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Kyrgyzstan country facts

Kyrgyz Republic Central Asia Bishkek 5,604,212 inhabitants 199,951 sq km 28.03 inhabitants/sq km soms (KGS) population evolution



A Central Asian country of incredible natural beauty and proud nomadic traditions, most of Kyrgyzstan was formally annexed to Russia in 1876. The Kyrgyz staged a major revolt against the Tsarist Empire in 1916 in which almost one-sixth of the Kyrgyz population was killed. Kyrgyzstan became a Soviet republic in 1936 and achieved independence in 1991 when the USSR dissolved. Nationwide demonstrations in the spring of 2005 resulted in the ouster of President Askar AKAEV, who had run the country since 1990. Former prime minister Kurmanbek BAKIEV overwhelmingly won the presidential election in the summer of 2005. Over the next few years, he manipulated the parliament to accrue new powers for the presidency. In July 2009, after months of harassment against his opponents and media critics, BAKIEV won re-election in a presidential campaign that the international community deemed flawed. In April 2010, violent protests in Bishkek led to the collapse of the BAKIEV regime and his eventual fleeing to Minsk, Belarus. His successor, Roza OTUNBAEVA, served as transitional president until Almazbek ATAMBAEV was inaugurated in December 2011, marking the first peaceful transfer of presidential power in independent Kyrgyzstan's history. Continuing concerns include: the trajectory of democratization, endemic corruption, poor interethnic relations, and terrorism.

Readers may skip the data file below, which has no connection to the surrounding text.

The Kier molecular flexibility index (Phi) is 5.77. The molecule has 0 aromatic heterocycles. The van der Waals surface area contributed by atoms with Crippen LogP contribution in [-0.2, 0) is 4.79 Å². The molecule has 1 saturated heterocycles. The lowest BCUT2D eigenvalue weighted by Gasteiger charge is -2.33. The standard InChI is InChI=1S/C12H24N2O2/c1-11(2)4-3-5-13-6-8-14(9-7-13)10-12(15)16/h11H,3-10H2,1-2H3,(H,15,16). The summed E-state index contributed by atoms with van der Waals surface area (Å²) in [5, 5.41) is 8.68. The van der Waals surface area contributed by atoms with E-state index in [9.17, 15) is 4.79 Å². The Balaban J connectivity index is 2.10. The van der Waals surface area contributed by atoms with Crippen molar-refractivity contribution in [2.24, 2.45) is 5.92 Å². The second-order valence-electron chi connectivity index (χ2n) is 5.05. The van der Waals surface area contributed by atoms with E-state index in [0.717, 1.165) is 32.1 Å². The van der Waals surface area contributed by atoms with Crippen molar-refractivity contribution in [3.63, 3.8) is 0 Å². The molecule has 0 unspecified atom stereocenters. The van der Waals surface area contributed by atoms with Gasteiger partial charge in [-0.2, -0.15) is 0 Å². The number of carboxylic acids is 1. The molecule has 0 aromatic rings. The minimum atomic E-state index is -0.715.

Central Asia, west of China, south of Kazakhstan

Geographic coordinates

41 00 N, 75 00 E

Area (sq km)

total: 199,951 sq km
land: 191,801 sq km
water: 8,150 sq km

Area - comparative (sq km)

slightly smaller than South Dakota

Land boundaries (km)

total: 3,051 km
border countries: China 858 km, Kazakhstan 1,224 km, Tajikistan 870 km, Uzbekistan 1,099 km

Coastline (km)

0 km (landlocked)

Maritime claims

none (landlocked)


dry continental to polar in high Tien Shan Mountains; subtropical in southwest (Fergana Valley); temperate in northern foothill zone


peaks of Tien Shan and associated valleys and basins encompass entire nation

Elevation extremes (m)

lowest point: Kara-Daryya (Karadar'ya) 132 m